If you hit Chonmage-atama, it makes the sound of anachronism,
If you hit Zangiri-atama, it makes the sound of Westernization.
This is the part of the song lyric that was popular in the Meiji period (1868-1912), when modernization in Japan was beginning. Zangiri-atama means the hairstyle with cutting off the topknot. When I learnt this lyric at school, I thought it's rhythmic, comic and humorous.
Kido Takayoshi (1833-1877) was one of the principal promoters of the Meiji Revolution of 1868. When the American Commodore Matthew Perry reached Japan in 1854 and Japan signed the treaty, Kido felt the position between America and Japan was not equal. Being accepted as a modern nation by western countries and being equal, he thought Japan needed modernization. He was the person who always tried to take cutting-edges. He had an eye on the700-year-old 'Chonmage-hairstyle' which was despised and denigrated by Western people. He promoted cutting chonmage hair, and he became a role model. It is said that some men who had chonmage-cut, were called 'gross' by their wives and divorced. Modern people think it's ridiculous, but they had such a sense at that time.
On another front, Iwakura Tomomi (1825-1883) was extremely disapproving of Kido's hair-idea. He had believed the chonmage hairstyle was symbolic of Japanese soul and identity. When he led the 2-year-around-the-world-journey, visiting the United States and several European countries with the purpose of renegotiating the unequal treaties and gathering information to help effect the modernization of Japan, he was the only person who wore traditional Japanese clothing with chonmage hairstyle among the members. There is a picture of the them, Iwakura looking proudly with Japanese style in the middle. And also the other people's jackets look too big for them!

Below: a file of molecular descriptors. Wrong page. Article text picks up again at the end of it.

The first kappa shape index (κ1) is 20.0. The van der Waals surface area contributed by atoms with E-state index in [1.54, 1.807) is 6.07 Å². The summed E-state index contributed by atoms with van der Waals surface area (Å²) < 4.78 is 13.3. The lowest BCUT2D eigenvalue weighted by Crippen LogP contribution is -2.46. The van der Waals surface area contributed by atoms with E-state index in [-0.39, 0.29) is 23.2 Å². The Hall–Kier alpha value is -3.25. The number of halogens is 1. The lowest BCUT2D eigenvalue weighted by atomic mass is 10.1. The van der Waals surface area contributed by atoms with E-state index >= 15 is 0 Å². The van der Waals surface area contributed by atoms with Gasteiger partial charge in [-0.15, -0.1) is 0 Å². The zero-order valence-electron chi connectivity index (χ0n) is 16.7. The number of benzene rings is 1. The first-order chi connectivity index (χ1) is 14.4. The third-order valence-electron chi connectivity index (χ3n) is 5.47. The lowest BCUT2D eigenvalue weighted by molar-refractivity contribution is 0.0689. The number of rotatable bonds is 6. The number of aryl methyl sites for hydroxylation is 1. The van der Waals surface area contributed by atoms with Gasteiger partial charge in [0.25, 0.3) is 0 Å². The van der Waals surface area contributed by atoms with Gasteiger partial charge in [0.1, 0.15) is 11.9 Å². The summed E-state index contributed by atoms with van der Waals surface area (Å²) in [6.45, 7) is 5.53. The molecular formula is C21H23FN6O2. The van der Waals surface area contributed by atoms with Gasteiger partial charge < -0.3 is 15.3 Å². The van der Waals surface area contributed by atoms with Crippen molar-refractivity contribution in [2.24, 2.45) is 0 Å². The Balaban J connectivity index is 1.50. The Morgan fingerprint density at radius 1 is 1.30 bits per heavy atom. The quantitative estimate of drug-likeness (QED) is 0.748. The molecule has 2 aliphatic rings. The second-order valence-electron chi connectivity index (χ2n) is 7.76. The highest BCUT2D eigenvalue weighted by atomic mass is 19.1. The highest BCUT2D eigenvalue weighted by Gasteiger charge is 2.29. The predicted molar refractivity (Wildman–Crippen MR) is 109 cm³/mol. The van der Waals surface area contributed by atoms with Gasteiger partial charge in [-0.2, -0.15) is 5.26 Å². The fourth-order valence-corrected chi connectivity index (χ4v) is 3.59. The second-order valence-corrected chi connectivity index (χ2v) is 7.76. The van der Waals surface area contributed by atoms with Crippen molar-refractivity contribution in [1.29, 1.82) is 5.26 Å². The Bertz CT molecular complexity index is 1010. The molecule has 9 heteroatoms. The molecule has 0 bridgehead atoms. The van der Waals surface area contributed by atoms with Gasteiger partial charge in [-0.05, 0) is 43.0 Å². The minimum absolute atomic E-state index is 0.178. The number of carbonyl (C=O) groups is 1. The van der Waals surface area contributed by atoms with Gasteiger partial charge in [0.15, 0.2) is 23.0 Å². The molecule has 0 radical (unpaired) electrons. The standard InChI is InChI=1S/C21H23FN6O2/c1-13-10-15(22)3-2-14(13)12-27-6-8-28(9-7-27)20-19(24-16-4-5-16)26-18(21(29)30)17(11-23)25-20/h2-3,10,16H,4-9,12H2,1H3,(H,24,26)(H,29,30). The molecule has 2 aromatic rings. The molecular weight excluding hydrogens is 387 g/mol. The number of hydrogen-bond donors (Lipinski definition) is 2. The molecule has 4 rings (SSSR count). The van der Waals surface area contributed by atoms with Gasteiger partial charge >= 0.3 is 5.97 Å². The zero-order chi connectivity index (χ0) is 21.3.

To promote modernization, the key person was the Meiji Emperor. They had thought if he changed his hairstyle, people might follow him. That idea was successful. Of course, it wasn't easy, but the Meiji Emperor decided to have his chonmage cut. Cutting hair is nothing for us, but it must be hard for them. They were so brave. I know it take a lot of grit to depart from tradition and accept new things. It's interesting to know that there was a deep connection between 'Chonmage' and 'Modernization' and the fact that Japanese nation moved and stepped forward together to Modernization. Without Chonmage, we are Japanese.